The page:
After reading this article, you're going to learn...
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JPEGs are great for monitors, ipads, TV's, and other digital screens. But when it comes to PRINTING a JPEG you are losing 50% of the colours and detail.
Let me explain what I mean when I say you're losing 50% of colours and detail.
You know how when scanning you can use 24 or 48 bits? Well, 24 or 48 bits means how much extra colour your scan will have. Here's sort of what I'm talking about...
When you use 48 bit, you get MORE gradient colours to work with. So your scan looks more smoother, more colourful, and more detailed.
So, if you're saving your scans as JPEGs, you cannot use 48 bit. You are only limited to 24 bit. No matter what software you're using, no mater how much you try, you can't save your JPEGs at 48 bit.
And with only 24 bit, you are losing 50% of colour and detail.
So what? What are these bits, and what do they have to do with making a photobook?
Well, let me go more into detail, and all this will make sense...
Digital monitors only display 24 bit colours. It doesn't matter if your tv is 4K or you have a the ipad... it will only display 24 bits of colour.
If you tried to display a 48 bit colour image on a digital screen, it “dumbs” it down to 24 bit. It's like watching a Blu Ray on an old 720p TV. The Blu Ray might be 1080p HD, but the old TV can't display 1080, and it will “dumb” it down to 720.
But printing is different than digital displays. When it comes to printing, you NEED more than 24 bit. Digital is limited. But analog is NOT. Printers can use 48 bit colours to make your photobooks.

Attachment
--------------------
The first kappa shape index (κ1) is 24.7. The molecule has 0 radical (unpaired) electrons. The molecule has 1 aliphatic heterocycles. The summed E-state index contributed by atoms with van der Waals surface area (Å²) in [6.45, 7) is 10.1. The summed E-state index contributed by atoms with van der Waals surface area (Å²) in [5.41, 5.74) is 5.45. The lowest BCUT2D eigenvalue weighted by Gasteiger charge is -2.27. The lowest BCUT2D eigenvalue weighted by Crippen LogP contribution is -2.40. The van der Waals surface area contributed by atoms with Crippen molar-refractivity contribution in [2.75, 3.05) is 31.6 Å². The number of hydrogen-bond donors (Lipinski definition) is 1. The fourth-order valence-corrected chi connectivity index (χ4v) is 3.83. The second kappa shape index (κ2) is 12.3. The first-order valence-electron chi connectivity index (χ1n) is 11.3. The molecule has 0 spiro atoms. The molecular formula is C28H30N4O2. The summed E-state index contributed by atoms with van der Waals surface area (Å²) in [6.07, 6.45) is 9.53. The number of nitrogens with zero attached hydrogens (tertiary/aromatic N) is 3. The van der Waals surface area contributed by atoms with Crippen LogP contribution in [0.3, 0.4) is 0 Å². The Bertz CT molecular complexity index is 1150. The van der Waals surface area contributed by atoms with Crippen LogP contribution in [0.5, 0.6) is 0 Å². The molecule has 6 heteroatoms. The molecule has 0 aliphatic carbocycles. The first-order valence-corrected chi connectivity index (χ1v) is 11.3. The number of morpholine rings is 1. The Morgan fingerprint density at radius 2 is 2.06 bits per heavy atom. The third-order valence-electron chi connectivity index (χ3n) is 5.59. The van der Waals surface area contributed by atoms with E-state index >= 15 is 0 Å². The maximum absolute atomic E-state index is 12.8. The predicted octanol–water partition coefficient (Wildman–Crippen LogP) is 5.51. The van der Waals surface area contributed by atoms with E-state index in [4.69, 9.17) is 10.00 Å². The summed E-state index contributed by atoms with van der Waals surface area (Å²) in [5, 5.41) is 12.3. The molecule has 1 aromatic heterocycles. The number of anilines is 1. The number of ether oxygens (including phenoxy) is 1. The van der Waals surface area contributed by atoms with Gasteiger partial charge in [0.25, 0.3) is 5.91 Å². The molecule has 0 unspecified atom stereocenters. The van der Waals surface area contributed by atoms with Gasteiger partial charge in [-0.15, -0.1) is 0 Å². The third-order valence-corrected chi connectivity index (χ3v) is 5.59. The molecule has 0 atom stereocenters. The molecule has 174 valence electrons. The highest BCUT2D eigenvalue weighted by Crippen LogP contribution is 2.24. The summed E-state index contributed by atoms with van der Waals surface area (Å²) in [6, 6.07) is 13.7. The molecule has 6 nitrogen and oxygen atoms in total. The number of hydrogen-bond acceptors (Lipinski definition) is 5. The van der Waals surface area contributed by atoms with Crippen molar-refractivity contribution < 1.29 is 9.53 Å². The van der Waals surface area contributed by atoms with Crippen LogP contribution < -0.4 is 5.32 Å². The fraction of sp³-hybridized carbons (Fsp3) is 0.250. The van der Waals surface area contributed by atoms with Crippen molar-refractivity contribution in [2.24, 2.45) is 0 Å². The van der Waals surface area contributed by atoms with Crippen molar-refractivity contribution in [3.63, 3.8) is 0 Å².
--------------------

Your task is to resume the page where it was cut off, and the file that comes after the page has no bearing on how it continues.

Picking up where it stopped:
And if your JPEGs are only 24 bit, you are losing 50% potential colours and detail.
So, if you printed a 24 bit scan, you'd lose out on all the extra colour gradients. Remember, printers can go 48 bit. This means your photobooks will have more colours gradients... and show more detail.
So, what can you do? That's next...
Now you know that JPEGs are only 24 bit. And printers can go 48 bit. So, if you're saving your scans as JPEGs, you're losing 50% of potential colours and detail.
So what you'll have to do is save your scans as 48 bit TIFF images. That way when you print your scans, your printer will be using all 48 bits of colours... and you won't lose any detail.
So, why don't people scan using TIFFs?
Most people don't scan using 48 bit TIFF because the files sizes are too big. Also, if you compare a TIFF vs a JPEG, you can't really see a difference.
And now you know why you can't see a difference... because your monitor “dumbs” down that 48 bit TIFF to 24 bits. So a 48 bit scan looks like a 24 bit scan.
But when PRINTING, you can use 48 bits. And when printing at 24 bit scan vs. a 48 bit scan makes a HUGE difference in what colours and details you'll see.
But what about resolution? Is that important too?
The easiest way to understand resolution is this...
Your photos were printed using 300 dots per inch. When you use 300 DPI when scanning those photos, you'll get an EXACT copy of that photo.